Testosterone is a hormone difficult to measure accurately. Yet, its accurate determination is the prerequisite for the correct diagnosis and clinical management of hypogonadism in males and hyperandrogenism in females. In the last decade a number of studies increased awareness of the poor performance of most of the current assays and identified some strategies to improve the accuracy of testosterone testing (Rosner et al. 2007; 2010). In the previous edition of this book a chapter was dedicated to the description of the principles, analytical performance and limitations of the existing methodologies for measuring testosterone, DHT and SHBG (Simoni 2004). Here, we will provide an update on the state of the art to help the reader choose the testosterone detection system most suitable for his/her needs in view of the current recommendations. Testosterone and DHT circulate in serum largely bound to transport proteins: that is albumin, which displays low affinity but very high binding capacity, and SHBG, with high affinity and low capacity. A systematic analysis of serum transport of steroid hormones and their interaction with binding proteins revealed an association constant of SHBG of 1.6 × 109 M-1 for testosterone and of 5.5 × 109 M-1 for DHT at 37 C (Dunn et al. 1981). By comparison the association constant of albumin for testosterone is five orders of magnitude lower (6 × 104 M-1) (Anderson 1974). The relative amounts of protein binding of circulating testosterone in men and women are shown in Table 4.1.

Methodology for measuring testosterone, dihydrotestosterone and sex hormonebinding globulin in a clinical setting / Simoni, M.; Fanelli, F.; Roli, L.; Pagotto, U.. - (2012), pp. 60-86. [10.1017/CBO9781139003353.005]

Methodology for measuring testosterone, dihydrotestosterone and sex hormonebinding globulin in a clinical setting

Simoni M.;Pagotto U.
2012

Abstract

Testosterone is a hormone difficult to measure accurately. Yet, its accurate determination is the prerequisite for the correct diagnosis and clinical management of hypogonadism in males and hyperandrogenism in females. In the last decade a number of studies increased awareness of the poor performance of most of the current assays and identified some strategies to improve the accuracy of testosterone testing (Rosner et al. 2007; 2010). In the previous edition of this book a chapter was dedicated to the description of the principles, analytical performance and limitations of the existing methodologies for measuring testosterone, DHT and SHBG (Simoni 2004). Here, we will provide an update on the state of the art to help the reader choose the testosterone detection system most suitable for his/her needs in view of the current recommendations. Testosterone and DHT circulate in serum largely bound to transport proteins: that is albumin, which displays low affinity but very high binding capacity, and SHBG, with high affinity and low capacity. A systematic analysis of serum transport of steroid hormones and their interaction with binding proteins revealed an association constant of SHBG of 1.6 × 109 M-1 for testosterone and of 5.5 × 109 M-1 for DHT at 37 C (Dunn et al. 1981). By comparison the association constant of albumin for testosterone is five orders of magnitude lower (6 × 104 M-1) (Anderson 1974). The relative amounts of protein binding of circulating testosterone in men and women are shown in Table 4.1.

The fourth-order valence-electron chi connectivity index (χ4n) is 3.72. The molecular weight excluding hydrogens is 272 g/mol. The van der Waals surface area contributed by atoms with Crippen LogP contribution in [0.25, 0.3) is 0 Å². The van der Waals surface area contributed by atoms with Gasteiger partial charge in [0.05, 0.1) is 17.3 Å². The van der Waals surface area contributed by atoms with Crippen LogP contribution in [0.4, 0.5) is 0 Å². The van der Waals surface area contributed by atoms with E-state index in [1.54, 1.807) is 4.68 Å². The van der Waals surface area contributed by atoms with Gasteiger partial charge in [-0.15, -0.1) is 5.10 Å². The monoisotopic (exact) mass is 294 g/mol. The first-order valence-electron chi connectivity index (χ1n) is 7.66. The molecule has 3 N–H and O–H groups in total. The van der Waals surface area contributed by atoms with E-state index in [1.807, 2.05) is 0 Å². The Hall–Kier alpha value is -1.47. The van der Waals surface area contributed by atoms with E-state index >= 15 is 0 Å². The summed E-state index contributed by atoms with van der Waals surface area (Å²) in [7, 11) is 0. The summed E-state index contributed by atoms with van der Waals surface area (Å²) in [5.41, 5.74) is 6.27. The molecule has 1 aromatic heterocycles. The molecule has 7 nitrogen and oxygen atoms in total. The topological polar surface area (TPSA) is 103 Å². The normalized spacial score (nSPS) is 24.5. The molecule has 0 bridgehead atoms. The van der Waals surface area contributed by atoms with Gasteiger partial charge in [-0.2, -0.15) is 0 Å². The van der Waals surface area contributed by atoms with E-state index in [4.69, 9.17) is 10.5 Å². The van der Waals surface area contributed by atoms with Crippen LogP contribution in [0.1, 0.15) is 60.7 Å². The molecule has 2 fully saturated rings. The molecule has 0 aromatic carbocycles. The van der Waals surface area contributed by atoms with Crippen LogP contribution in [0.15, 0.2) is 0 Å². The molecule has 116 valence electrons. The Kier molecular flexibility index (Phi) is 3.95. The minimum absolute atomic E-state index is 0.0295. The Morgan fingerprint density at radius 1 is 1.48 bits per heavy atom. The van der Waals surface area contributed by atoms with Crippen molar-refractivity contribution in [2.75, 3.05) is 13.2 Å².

2012
Testosterone: Action, Deficiency, Substitution, Fourth Edition
Nieschlag, Eberhard
9781139003353
Cambridge University Press
Methodology for measuring testosterone, dihydrotestosterone and sex hormonebinding globulin in a clinical setting / Simoni, M.; Fanelli, F.; Roli, L.; Pagotto, U.. - (2012), pp. 60-86. [10.1017/CBO9781139003353.005]
Simoni, M.; Fanelli, F.; Roli, L.; Pagotto, U.
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Utilizza questo identificativo per citare o creare un link a questo documento: https://hdl.handle.net/11380/1208677
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